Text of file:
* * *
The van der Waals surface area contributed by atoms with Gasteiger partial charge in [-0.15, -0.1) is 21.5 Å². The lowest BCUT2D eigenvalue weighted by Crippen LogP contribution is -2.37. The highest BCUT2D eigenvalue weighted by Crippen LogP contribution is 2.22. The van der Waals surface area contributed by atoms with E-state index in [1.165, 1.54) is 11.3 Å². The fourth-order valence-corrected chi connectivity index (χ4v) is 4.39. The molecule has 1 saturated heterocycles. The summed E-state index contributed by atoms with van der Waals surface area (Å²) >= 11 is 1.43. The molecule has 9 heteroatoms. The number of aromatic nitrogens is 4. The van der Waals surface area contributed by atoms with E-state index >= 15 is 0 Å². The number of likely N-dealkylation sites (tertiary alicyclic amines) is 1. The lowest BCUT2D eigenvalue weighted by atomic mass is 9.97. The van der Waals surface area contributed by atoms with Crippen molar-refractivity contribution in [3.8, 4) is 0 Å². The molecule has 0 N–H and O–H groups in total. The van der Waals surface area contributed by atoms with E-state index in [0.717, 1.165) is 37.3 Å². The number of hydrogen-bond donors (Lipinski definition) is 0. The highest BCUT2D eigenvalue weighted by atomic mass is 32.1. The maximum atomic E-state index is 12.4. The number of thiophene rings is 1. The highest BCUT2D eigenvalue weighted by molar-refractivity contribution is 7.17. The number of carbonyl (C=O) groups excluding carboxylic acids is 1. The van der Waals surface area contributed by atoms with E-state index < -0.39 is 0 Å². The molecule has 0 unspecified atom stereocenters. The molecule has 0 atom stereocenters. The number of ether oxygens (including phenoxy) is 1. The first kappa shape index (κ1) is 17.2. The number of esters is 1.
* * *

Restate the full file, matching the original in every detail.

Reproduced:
The van der Waals surface area contributed by atoms with Gasteiger partial charge in [-0.15, -0.1) is 21.5 Å². The lowest BCUT2D eigenvalue weighted by Crippen LogP contribution is -2.37. The highest BCUT2D eigenvalue weighted by Crippen LogP contribution is 2.22. The van der Waals surface area contributed by atoms with E-state index in [1.165, 1.54) is 11.3 Å². The fourth-order valence-corrected chi connectivity index (χ4v) is 4.39. The molecule has 1 saturated heterocycles. The summed E-state index contributed by atoms with van der Waals surface area (Å²) >= 11 is 1.43. The molecule has 9 heteroatoms. The number of aromatic nitrogens is 4. The van der Waals surface area contributed by atoms with E-state index >= 15 is 0 Å². The number of likely N-dealkylation sites (tertiary alicyclic amines) is 1. The lowest BCUT2D eigenvalue weighted by atomic mass is 9.97. The van der Waals surface area contributed by atoms with Crippen molar-refractivity contribution in [3.8, 4) is 0 Å². The molecule has 0 N–H and O–H groups in total. The van der Waals surface area contributed by atoms with E-state index in [0.717, 1.165) is 37.3 Å². The number of hydrogen-bond donors (Lipinski definition) is 0. The highest BCUT2D eigenvalue weighted by atomic mass is 32.1. The maximum atomic E-state index is 12.4. The number of thiophene rings is 1. The highest BCUT2D eigenvalue weighted by molar-refractivity contribution is 7.17. The number of carbonyl (C=O) groups excluding carboxylic acids is 1. The van der Waals surface area contributed by atoms with E-state index < -0.39 is 0 Å². The molecule has 0 unspecified atom stereocenters. The molecule has 0 atom stereocenters. The number of ether oxygens (including phenoxy) is 1. The first kappa shape index (κ1) is 17.2. The number of esters is 1.